!DOCTYPE html PUBLIC "-//W3C//DTD XHTML 1.0 Strict//EN" "http://www.w3.org/TR/xhtml1/DTD/xhtml1-strict.dtd"> Streamline Training & Documentation: Friendship on the Job is a Good Thing

Friday, June 06, 2008

Friendship on the Job is a Good Thing

Though reading an article about Tom Rath's 2006 book, Vital Friends: The People You Can't Afford to Live Without did not make me want to run out and buy the book, it did encourage me to air one of my pet ideas, namely that making friends among work colleagues is an entirely acceptable thing to do. The contrary view — that on-the-job relationships should be at arm's length — has never seemed reasonable to me.

The Gallup organization, where Rath heads Workplace and Leadership Consulting, has compiled evidence indicating that friends at work are not only acceptable, but they are, in fact, beneficial to all concerned. You can read Gallup's own summary of Rath' book here. Key findings, from my point of view:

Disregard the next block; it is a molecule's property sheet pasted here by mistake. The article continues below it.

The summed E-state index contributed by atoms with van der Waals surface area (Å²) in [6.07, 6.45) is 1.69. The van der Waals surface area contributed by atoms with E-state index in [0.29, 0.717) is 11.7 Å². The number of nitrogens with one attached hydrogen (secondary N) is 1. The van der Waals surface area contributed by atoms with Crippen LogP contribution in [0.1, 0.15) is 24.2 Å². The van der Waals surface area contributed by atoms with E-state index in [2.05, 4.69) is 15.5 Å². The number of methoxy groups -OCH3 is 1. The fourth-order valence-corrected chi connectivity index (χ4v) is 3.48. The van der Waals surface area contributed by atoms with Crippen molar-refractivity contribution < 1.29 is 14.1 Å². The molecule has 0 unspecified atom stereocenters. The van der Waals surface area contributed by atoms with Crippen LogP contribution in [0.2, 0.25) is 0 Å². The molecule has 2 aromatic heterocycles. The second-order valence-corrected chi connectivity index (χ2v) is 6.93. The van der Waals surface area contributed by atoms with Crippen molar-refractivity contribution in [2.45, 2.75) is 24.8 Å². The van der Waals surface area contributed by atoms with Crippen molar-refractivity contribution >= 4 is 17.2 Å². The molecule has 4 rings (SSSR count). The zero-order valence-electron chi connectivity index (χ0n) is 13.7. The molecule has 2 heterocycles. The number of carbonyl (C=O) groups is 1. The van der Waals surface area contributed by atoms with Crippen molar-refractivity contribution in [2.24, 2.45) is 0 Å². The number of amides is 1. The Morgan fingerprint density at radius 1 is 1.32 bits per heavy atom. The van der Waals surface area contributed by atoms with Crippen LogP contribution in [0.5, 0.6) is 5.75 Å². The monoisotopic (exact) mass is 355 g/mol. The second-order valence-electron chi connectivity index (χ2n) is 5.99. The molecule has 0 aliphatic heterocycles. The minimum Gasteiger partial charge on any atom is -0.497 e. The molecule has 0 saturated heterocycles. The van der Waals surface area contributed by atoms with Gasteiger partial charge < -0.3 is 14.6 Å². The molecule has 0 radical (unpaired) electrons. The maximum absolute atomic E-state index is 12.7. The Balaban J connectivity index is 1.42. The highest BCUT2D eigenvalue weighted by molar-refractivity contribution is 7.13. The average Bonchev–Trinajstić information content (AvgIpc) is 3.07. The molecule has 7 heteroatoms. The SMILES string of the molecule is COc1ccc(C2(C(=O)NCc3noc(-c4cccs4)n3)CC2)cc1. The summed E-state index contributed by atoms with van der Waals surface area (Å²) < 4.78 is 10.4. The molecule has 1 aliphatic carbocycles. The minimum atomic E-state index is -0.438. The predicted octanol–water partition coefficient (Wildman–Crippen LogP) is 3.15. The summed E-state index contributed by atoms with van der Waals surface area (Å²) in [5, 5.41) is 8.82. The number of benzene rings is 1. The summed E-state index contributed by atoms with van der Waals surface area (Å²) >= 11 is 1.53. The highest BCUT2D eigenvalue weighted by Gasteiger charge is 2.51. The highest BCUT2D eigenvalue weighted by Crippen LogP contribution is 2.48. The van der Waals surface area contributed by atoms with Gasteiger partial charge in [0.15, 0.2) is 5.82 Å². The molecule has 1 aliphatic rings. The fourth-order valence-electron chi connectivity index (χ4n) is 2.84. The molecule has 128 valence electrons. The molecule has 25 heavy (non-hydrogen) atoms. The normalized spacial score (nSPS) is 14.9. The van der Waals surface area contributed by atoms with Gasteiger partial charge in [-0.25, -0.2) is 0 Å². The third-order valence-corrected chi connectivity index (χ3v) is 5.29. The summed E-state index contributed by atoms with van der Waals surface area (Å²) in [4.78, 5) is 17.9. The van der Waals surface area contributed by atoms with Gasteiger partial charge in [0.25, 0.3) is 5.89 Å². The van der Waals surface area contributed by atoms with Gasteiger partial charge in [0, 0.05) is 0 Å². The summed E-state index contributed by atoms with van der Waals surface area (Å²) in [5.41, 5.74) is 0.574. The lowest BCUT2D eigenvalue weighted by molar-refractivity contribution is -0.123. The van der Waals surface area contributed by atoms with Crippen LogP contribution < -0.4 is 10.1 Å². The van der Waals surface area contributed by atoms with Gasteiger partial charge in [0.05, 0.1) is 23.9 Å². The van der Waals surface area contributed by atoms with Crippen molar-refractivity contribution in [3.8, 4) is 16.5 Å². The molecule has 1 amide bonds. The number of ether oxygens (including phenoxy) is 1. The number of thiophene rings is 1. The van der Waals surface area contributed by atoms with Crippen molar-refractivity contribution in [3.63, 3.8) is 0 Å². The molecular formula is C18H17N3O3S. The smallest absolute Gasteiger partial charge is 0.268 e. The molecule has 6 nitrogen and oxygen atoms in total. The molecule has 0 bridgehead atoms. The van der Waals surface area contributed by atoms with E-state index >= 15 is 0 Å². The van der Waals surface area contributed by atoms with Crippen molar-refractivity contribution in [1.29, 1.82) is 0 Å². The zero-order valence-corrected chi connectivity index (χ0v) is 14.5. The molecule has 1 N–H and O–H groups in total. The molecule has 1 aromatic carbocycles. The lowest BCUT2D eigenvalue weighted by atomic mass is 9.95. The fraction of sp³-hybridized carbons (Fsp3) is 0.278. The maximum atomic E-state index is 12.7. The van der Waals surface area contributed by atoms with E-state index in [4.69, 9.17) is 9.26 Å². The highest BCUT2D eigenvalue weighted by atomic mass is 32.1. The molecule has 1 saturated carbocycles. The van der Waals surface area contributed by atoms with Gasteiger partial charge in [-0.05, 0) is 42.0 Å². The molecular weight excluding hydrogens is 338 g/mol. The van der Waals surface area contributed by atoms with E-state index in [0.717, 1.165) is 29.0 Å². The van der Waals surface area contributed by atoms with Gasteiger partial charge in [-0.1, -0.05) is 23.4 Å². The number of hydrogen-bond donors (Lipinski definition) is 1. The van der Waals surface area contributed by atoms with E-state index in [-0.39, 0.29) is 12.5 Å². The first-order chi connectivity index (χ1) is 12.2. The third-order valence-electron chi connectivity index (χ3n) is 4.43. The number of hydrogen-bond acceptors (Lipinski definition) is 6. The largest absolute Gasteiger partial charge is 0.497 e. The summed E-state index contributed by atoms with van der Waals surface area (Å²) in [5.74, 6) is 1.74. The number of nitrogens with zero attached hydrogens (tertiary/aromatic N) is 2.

• "Although most companies don't encourage, and some outright forbid, close relationships between workers, Gallup [finds] that [having] close friendships at work boosts employee satisfaction by almost 50%."

  • "Spending time with your boss was rated as the least pleasurable time of the day. However, when employees do have close friendships with their boss, they are more than twice as likely to be satisfied with their jobs."

  • "You are three times as likely to have a close-knit workgroup if [the] physical environment makes it easy to socialize. Unfortunately, only one-third of the people [Gallup] studied report working in such an environment."
I would just add that I have never hesitated to make friends with congenial colleagues, and this has always worked out fine.


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